Centralized vs Decentralized Cryptocurrency Exchanges

Centralized vs Decentralized Cryptocurrency Exchanges

“Not your keys, not your crypto.” “Don’t trust, verify.” After the recent debacle at FTX, self-custody is becoming more popular than ever before. What are the differences between a DEX and a CEX?

By Kealii Naluai

4 min read

“Not your keys, not your crypto.” “Don’t trust, verify.” These are fundamental rules we live by in crypto, but it seems some of us have lost our way—or never got the message in the first place. After the recent debacle at FTX, many cryptocurrency investors are understandably shaken to the core. As a result, self-custody is becoming more popular than ever before.

The first step to becoming self-custodial is moving funds off of centralized exchanges. But did you know that there are *decentralized* exchanges? A crypto exchange owned by NO ONE? But how? In this post we’ll be going over what exactly a centralized exchange is, what a decentralized exchange is, how they work, and the pros/cons of each!

Centralized exchanges (CEXes) are comparable to a traditional bank—they keep your assets in their accounts, and you have to trust that they're keeping your crypto safe for you. In theory, you are able to withdraw your funds at any time, but that isn’t always the case, as we’ve unfortunately seen time and time again.

The exchange may or may not be misappropriating your funds. They may or may not be running on a fractional reserve model and secretly be insolvent (looking at you FTX 👀). The “fractional reserve model” is when a financial entity (usually a bank) only holds a fraction of their customers' accumulative funds at a time. They use the rest of the funds to generate returns. In traditional finance this is common practice and massive bank failures are (thankfully) rare. But as we’ve seen time and time again, CEXes that adopt this model are less resilient.

At the moment, CEXes are typically seen as the simpler option compared to DEXes, due to the ease of onboarding and the kind of customer support that users expect from banks. CEXes are also supposed to be regulated in order to comply with local/federal laws and ultimately protect users, although current regulations around crypto seem to be vague at best.

Decentralized exchanges (DEXes) work differently, replacing what would traditionally be a central authority with smart contracts. These smart contracts allow two parties to enter into an agreement, similar to a legal contract, except enforced by code rather than law. If both parties do what is agreed upon, and nobody tries to pull anything fishy, the transaction will go through. Otherwise, the smart contract denies it and the transaction fails. This process eliminates the need for trust altogether, removing any anxiety that the DEX you’re using might block transactions, or even worse - misplace your funds! Since a DEX allows you to make trades without taking custody of your funds, your crypto stays in your non-custodial wallet and you never lose access to it.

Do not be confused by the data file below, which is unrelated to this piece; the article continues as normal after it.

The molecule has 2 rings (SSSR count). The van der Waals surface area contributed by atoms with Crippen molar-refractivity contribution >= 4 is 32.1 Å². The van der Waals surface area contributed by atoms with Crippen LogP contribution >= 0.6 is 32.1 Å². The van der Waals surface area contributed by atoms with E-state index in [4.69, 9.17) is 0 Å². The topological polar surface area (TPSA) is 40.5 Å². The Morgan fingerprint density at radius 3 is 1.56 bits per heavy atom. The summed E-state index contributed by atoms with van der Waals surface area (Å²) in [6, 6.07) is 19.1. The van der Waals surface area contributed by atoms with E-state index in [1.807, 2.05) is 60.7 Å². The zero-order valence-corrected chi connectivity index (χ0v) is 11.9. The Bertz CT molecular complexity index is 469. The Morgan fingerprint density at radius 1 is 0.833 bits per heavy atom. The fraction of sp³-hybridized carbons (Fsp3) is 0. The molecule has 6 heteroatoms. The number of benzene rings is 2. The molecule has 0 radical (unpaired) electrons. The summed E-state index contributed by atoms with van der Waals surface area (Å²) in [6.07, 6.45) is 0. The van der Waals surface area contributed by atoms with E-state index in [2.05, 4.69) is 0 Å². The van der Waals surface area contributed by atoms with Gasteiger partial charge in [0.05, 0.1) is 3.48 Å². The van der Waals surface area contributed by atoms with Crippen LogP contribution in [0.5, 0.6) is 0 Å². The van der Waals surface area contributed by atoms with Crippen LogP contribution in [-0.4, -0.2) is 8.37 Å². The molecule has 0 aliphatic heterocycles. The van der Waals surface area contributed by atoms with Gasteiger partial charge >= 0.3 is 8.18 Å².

Whether you prefer the convenience of a CEX or the security of a DEX, you should know at least a little about how they operate under the hood. There are two main trading systems that exchanges use.

First is the “Order Book Method”. In this method, you simply pick the price you want to buy or sell an asset at, the smart contract or CEX takes your funds, and when it finds someone who wants to perform the exact trade that you’re offering - it executes the trade.

The second trading system, called “Automated Market Making” or “AMM” for short, is exclusive to DEXes and is the preferred method for most DEXes as well. Instead of waiting to find someone to trade with, you’re trading with a pool of assets (called liquidity pools, or LPs) funded collectively by the community. With each token that you buy from any liquidity pool, the price of that token gradually increases. The less tokens are left in the pool, the more it charges. The opposite is true for selling - the more tokens are being sold, the lower the price. The AMM algorithm incentivizes traders to even out unbalanced pools in order to profit off of the opposite trades. Typically, any fees paid go to liquidity providers (the community of people funding the liquidity pools), creating an efficient, incentive-based system. Automated market making works amazingly well, and is why most DEXes use it.

So what are the pros and cons of each? Lay it out for me.

Honestly, each pro/con could have a whole MEWtopia article written about it. But here goes:

Ultimately, centralized and decentralized exchanges can both serve users’ needs. As long as users are aware of the caveats of custodial services and educated about the benefits of self custody, DEXes and CEXes can coexist with non-custodial wallets, multi-sig wallets, and DeFi platforms as valuable tools for crypto users.

If self-custody sounds like something you’re interested in learning more about, check out some of our articles about decentralization, self-custody, web3, and all the crypto things! We’ve been building for a more decentralized industry since 2015 and we aren’t stopping anytime soon. Through the chaos, the future of finance is truly exciting. And MEW is here for it.

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